A graphic, sometimes called an infographic, is a great way to represent data in a visual way. For example, when the weather reporter on the news shows a picture of Texas with the temperatures for various cities, you’re seeing a graphic. Timelines are also graphics that convey information. Newspapers make great use of graphics in their stories. They grab the reader’s attention and often get readers to read a story they might not have otherwise read. An interview with the New York Times graphics director Steve Duenes revealed that billionaire Bill Gates credited an infographic about third world health problems with causing him to become interested in donating money to fight AIDS in Africa.
Let’s take a look at the graphic below. Suppose you are writing a paper about the 2008 election and the factors that led the Democrats to victory. You could use the graphic below as a source. This graphic from the New York Times gives a picture of the frequency of words spoken by the candidates in each party. What information can we get from this picture? We can see that the large bubbles represent the words spoken most often by the candidates, and the smaller ones represent the words spoken less often. If the creator of this graphic were to write this data in a paragraph, it would be hard to keep all of the numbers straight while reading it, but in picture form we can see that the Democrats used the words “change” and “McCain” most often, and the Republicans used “God” and “Taxes” most often.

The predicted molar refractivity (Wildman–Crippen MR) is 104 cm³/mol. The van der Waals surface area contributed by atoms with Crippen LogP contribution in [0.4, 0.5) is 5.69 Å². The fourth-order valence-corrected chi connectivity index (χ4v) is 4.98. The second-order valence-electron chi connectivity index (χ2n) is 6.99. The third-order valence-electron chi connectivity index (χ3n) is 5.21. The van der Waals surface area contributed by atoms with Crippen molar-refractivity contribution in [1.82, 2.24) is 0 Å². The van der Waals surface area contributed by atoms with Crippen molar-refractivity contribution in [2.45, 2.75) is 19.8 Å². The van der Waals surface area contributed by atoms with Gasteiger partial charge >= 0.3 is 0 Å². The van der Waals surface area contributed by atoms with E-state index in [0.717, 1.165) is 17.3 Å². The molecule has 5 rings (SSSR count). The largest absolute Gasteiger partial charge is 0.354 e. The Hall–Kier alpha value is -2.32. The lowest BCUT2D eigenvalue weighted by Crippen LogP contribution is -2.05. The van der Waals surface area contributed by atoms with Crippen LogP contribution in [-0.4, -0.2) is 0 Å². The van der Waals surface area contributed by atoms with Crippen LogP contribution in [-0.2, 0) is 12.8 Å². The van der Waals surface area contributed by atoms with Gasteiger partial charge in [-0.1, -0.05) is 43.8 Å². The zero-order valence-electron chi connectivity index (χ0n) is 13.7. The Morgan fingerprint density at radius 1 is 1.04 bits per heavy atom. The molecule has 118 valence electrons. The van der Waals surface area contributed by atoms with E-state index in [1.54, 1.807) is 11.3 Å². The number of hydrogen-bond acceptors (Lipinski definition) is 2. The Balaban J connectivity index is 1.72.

Source: Campaign language, Matthew Ericson, New York Times
The larger bubbles indicate that Democrats used some words much more frequently than others. You'll notice there are more similar sized bubbles on the Republican side indicating that they used more words with equal frequency. Again, this graphic is most useful because it shows a picture of the data that makes it easier to understand.
Let’s look at another graphic and see what it tells us. This is a map from the Wall Street Journal. Look over it and then answer the questions below using your notes.
Source: Obesity rates (2007), Wall Street Journal
You can write the answers to the questions below using your notes. Check your understanding when you are finished.
You’ll notice that it’s easier to gather big picture data than to gather details from a graphic. However, one graph can’t tell us everything. If you wanted to know which state had the highest increase in obesity, this map wouldn’t be the best source because you would have to look at every dark blue state on the graph to see the percentage increase of each state. Graphics are great when you want to find a general trend such as the increase in childhood obesity across the United States, or when you want to jump-start your research by analyzing a graphic for questions that intrigue you. For example, this map makes me wonder why obesity rates decreased in states like West Virginia and North Carolina.
In the next section, you’ll look at getting information from tables. Although still visual, tables provide more detail than a graphic.